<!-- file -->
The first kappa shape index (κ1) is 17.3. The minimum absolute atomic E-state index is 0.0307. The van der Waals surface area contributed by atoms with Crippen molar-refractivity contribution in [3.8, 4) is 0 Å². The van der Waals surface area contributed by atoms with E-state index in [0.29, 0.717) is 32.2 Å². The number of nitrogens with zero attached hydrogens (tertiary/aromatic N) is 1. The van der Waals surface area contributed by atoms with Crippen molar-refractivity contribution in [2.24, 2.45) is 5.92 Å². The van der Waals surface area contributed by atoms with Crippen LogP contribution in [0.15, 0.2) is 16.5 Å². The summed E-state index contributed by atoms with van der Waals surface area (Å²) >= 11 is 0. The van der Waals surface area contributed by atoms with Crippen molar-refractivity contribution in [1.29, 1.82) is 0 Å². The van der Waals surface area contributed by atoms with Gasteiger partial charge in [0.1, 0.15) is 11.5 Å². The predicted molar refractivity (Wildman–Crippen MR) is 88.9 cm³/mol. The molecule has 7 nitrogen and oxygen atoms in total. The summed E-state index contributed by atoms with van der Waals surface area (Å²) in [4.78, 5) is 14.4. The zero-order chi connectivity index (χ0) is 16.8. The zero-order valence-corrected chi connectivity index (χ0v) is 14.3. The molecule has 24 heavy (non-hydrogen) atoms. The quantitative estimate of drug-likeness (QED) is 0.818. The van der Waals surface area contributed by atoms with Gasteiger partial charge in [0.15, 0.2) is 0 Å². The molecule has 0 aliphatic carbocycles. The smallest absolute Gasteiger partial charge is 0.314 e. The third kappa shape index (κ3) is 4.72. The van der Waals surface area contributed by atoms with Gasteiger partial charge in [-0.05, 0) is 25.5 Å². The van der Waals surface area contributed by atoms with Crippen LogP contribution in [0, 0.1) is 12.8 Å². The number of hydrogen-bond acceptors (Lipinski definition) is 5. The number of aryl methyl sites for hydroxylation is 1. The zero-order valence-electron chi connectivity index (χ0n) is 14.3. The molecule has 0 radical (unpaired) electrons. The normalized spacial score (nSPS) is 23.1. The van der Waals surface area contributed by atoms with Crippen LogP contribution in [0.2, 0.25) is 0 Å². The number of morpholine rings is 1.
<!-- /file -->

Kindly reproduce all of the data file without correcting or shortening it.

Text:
The first kappa shape index (κ1) is 17.3. The minimum absolute atomic E-state index is 0.0307. The van der Waals surface area contributed by atoms with Crippen molar-refractivity contribution in [3.8, 4) is 0 Å². The van der Waals surface area contributed by atoms with E-state index in [0.29, 0.717) is 32.2 Å². The number of nitrogens with zero attached hydrogens (tertiary/aromatic N) is 1. The van der Waals surface area contributed by atoms with Crippen molar-refractivity contribution in [2.24, 2.45) is 5.92 Å². The van der Waals surface area contributed by atoms with Crippen LogP contribution in [0.15, 0.2) is 16.5 Å². The summed E-state index contributed by atoms with van der Waals surface area (Å²) >= 11 is 0. The van der Waals surface area contributed by atoms with Crippen molar-refractivity contribution in [1.29, 1.82) is 0 Å². The van der Waals surface area contributed by atoms with Gasteiger partial charge in [0.1, 0.15) is 11.5 Å². The predicted molar refractivity (Wildman–Crippen MR) is 88.9 cm³/mol. The molecule has 7 nitrogen and oxygen atoms in total. The summed E-state index contributed by atoms with van der Waals surface area (Å²) in [4.78, 5) is 14.4. The zero-order chi connectivity index (χ0) is 16.8. The zero-order valence-corrected chi connectivity index (χ0v) is 14.3. The molecule has 24 heavy (non-hydrogen) atoms. The quantitative estimate of drug-likeness (QED) is 0.818. The van der Waals surface area contributed by atoms with Gasteiger partial charge in [0.15, 0.2) is 0 Å². The molecule has 0 aliphatic carbocycles. The smallest absolute Gasteiger partial charge is 0.314 e. The third kappa shape index (κ3) is 4.72. The van der Waals surface area contributed by atoms with Gasteiger partial charge in [-0.05, 0) is 25.5 Å². The van der Waals surface area contributed by atoms with Crippen LogP contribution in [0, 0.1) is 12.8 Å². The number of hydrogen-bond acceptors (Lipinski definition) is 5. The number of aryl methyl sites for hydroxylation is 1. The zero-order valence-electron chi connectivity index (χ0n) is 14.3. The molecule has 0 radical (unpaired) electrons. The normalized spacial score (nSPS) is 23.1. The van der Waals surface area contributed by atoms with Crippen LogP contribution in [0.2, 0.25) is 0 Å². The number of morpholine rings is 1.